British Prime Minister David Cameron has announced that if his party wins the next election, he plans to renegotiate the terms of Britain's membership in the European Union and then ask the British people to vote on it.
Mr. Cameron made the comments in a long-awaited speech Wednesday in which he warned that public disillusionment with the EU is "at an all-time high." He said a new relationship with the EU should be one "with a single market at its heart."
He said the British people would then be given "a very simple in-or-out vote" on whether to accept the new terms or leave the EU.
``So the next Conservative manifesto in 2015 will ask for a mandate from the British people for a Conservative government to negotiate a new settlement with our European partners in the next parliament. It will be a relationship with the single market at its heart and when we have negotiated that new settlement we will give the British people a referendum with a very simple in or out choice: to stay in the European Union on these new terms or to come out altogether."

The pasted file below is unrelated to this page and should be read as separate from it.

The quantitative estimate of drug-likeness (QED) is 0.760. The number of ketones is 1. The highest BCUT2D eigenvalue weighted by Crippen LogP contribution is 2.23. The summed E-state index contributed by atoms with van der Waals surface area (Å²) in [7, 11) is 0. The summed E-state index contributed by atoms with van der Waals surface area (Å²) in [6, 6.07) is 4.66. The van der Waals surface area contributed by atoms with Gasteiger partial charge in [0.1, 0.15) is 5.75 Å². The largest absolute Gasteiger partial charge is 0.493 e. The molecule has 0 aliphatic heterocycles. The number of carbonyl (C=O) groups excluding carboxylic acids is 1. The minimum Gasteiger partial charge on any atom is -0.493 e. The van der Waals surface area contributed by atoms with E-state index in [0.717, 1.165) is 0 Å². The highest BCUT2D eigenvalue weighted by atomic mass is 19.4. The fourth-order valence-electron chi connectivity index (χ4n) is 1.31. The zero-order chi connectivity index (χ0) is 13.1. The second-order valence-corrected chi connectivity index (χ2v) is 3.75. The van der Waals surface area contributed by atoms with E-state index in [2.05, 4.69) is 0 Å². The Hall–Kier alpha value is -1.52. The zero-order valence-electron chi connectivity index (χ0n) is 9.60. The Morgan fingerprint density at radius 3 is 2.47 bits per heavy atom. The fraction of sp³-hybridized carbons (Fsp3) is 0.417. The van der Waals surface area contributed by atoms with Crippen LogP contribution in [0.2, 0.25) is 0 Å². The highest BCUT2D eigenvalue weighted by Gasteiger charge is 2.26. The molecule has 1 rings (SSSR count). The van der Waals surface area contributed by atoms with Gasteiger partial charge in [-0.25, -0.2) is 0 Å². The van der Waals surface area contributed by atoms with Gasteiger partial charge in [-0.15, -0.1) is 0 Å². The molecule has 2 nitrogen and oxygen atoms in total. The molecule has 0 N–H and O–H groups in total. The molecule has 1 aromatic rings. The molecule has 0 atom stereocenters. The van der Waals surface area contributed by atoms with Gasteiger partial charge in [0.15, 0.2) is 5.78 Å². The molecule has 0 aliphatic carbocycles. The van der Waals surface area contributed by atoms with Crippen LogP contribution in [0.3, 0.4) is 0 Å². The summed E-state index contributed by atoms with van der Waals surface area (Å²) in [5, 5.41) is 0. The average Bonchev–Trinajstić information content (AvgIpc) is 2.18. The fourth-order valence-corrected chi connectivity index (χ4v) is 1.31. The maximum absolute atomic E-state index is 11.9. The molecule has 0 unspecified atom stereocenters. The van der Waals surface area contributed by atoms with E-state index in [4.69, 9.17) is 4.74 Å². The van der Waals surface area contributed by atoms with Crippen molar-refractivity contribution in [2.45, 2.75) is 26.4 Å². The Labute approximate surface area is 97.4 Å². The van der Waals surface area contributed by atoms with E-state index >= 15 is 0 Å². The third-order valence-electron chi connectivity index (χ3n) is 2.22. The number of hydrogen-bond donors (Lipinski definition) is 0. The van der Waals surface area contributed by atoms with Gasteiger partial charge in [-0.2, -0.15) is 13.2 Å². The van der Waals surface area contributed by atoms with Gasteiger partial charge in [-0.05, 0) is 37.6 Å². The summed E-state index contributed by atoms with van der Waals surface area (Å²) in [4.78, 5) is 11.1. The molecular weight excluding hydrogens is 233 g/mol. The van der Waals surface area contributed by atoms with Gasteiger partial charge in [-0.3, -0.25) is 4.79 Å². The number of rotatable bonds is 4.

The prime minister's announcement has displeased some of Britain's allies. German Foreign Minister Guido Westerwelle said Wednesday that Germany wants Britain to remain an active and constructive part of the EU. But he added that London cannot pick and choose only the aspects of membership it likes.
European Parliament President Martin Schulz accused Mr. Cameron of pandering to euro-skeptics among the Conservatives.
In comments posted on Twitter, Mr. Schulz said Britain needs to remain a "fully fledged member" of the bloc. He said that Britain can shape the EU by working with its partners.
The United States has said in the past that it wants Britain to remain a "strong voice" within the EU.
The next British election is expected in 2015.